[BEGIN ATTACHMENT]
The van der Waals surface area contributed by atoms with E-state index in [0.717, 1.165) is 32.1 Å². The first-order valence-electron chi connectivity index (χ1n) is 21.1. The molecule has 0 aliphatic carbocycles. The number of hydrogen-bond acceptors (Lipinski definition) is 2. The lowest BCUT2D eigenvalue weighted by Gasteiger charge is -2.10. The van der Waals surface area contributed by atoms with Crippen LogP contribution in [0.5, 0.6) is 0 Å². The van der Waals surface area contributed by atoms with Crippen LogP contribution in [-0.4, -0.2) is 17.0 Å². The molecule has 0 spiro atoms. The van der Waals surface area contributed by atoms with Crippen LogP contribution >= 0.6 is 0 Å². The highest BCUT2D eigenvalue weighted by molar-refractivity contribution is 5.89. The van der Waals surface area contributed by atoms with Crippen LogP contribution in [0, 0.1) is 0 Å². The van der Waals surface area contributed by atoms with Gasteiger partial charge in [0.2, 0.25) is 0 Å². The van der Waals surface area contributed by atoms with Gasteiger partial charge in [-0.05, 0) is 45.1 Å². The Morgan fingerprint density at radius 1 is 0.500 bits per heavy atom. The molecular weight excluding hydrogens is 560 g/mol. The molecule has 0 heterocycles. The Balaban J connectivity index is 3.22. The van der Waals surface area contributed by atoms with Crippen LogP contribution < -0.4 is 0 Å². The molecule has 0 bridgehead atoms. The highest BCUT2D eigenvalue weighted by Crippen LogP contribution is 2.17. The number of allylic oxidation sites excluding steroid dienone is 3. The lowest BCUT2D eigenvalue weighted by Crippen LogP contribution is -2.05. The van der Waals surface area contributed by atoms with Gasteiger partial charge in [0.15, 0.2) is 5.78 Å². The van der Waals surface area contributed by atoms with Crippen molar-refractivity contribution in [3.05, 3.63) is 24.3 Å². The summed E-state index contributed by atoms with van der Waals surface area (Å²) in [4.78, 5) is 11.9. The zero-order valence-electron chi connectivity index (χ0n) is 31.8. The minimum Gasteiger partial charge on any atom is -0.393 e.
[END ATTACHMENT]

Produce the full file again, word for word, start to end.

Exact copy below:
The van der Waals surface area contributed by atoms with E-state index in [0.717, 1.165) is 32.1 Å². The first-order valence-electron chi connectivity index (χ1n) is 21.1. The molecule has 0 aliphatic carbocycles. The number of hydrogen-bond acceptors (Lipinski definition) is 2. The lowest BCUT2D eigenvalue weighted by Gasteiger charge is -2.10. The van der Waals surface area contributed by atoms with Crippen LogP contribution in [0.5, 0.6) is 0 Å². The van der Waals surface area contributed by atoms with Crippen LogP contribution in [-0.4, -0.2) is 17.0 Å². The molecule has 0 spiro atoms. The van der Waals surface area contributed by atoms with Crippen LogP contribution >= 0.6 is 0 Å². The highest BCUT2D eigenvalue weighted by molar-refractivity contribution is 5.89. The van der Waals surface area contributed by atoms with Crippen LogP contribution in [0, 0.1) is 0 Å². The van der Waals surface area contributed by atoms with Gasteiger partial charge in [0.2, 0.25) is 0 Å². The van der Waals surface area contributed by atoms with Gasteiger partial charge in [-0.05, 0) is 45.1 Å². The Morgan fingerprint density at radius 1 is 0.500 bits per heavy atom. The molecular weight excluding hydrogens is 560 g/mol. The molecule has 0 heterocycles. The Balaban J connectivity index is 3.22. The van der Waals surface area contributed by atoms with Crippen LogP contribution < -0.4 is 0 Å². The molecule has 0 bridgehead atoms. The highest BCUT2D eigenvalue weighted by Crippen LogP contribution is 2.17. The number of allylic oxidation sites excluding steroid dienone is 3. The lowest BCUT2D eigenvalue weighted by Crippen LogP contribution is -2.05. The van der Waals surface area contributed by atoms with Gasteiger partial charge in [0.15, 0.2) is 5.78 Å². The van der Waals surface area contributed by atoms with Crippen molar-refractivity contribution in [3.05, 3.63) is 24.3 Å². The summed E-state index contributed by atoms with van der Waals surface area (Å²) in [4.78, 5) is 11.9. The zero-order valence-electron chi connectivity index (χ0n) is 31.8. The minimum Gasteiger partial charge on any atom is -0.393 e.